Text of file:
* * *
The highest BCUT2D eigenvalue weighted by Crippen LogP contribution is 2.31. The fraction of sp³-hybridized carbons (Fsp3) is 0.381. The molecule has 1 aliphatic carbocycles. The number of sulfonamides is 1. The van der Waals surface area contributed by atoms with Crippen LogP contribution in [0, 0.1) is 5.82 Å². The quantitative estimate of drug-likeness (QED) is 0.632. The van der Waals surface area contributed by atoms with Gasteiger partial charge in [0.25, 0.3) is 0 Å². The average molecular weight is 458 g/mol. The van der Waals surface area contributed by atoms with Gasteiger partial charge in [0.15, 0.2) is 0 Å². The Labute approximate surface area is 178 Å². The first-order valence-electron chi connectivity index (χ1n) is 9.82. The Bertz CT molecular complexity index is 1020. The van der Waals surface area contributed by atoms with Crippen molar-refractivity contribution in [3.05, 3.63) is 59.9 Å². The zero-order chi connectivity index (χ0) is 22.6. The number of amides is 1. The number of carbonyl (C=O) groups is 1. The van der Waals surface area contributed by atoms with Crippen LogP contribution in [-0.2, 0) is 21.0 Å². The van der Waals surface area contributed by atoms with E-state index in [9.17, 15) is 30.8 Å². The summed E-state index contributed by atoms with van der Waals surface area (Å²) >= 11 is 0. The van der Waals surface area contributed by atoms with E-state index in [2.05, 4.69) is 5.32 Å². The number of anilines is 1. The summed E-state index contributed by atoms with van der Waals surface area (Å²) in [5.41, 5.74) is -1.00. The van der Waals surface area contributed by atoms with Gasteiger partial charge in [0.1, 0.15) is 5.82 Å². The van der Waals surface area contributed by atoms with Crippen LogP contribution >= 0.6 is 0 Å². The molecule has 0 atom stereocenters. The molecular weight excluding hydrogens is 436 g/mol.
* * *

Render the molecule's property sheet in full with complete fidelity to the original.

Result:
The highest BCUT2D eigenvalue weighted by Crippen LogP contribution is 2.31. The fraction of sp³-hybridized carbons (Fsp3) is 0.381. The molecule has 1 aliphatic carbocycles. The number of sulfonamides is 1. The van der Waals surface area contributed by atoms with Crippen LogP contribution in [0, 0.1) is 5.82 Å². The quantitative estimate of drug-likeness (QED) is 0.632. The van der Waals surface area contributed by atoms with Gasteiger partial charge in [0.25, 0.3) is 0 Å². The average molecular weight is 458 g/mol. The van der Waals surface area contributed by atoms with Gasteiger partial charge in [0.15, 0.2) is 0 Å². The Labute approximate surface area is 178 Å². The first-order valence-electron chi connectivity index (χ1n) is 9.82. The Bertz CT molecular complexity index is 1020. The van der Waals surface area contributed by atoms with Crippen molar-refractivity contribution in [3.05, 3.63) is 59.9 Å². The zero-order chi connectivity index (χ0) is 22.6. The number of amides is 1. The number of carbonyl (C=O) groups is 1. The van der Waals surface area contributed by atoms with Crippen LogP contribution in [-0.2, 0) is 21.0 Å². The van der Waals surface area contributed by atoms with E-state index in [9.17, 15) is 30.8 Å². The summed E-state index contributed by atoms with van der Waals surface area (Å²) >= 11 is 0. The van der Waals surface area contributed by atoms with E-state index in [2.05, 4.69) is 5.32 Å². The number of anilines is 1. The summed E-state index contributed by atoms with van der Waals surface area (Å²) in [5.41, 5.74) is -1.00. The van der Waals surface area contributed by atoms with Gasteiger partial charge in [0.1, 0.15) is 5.82 Å². The van der Waals surface area contributed by atoms with Crippen LogP contribution >= 0.6 is 0 Å². The molecule has 0 atom stereocenters. The molecular weight excluding hydrogens is 436 g/mol.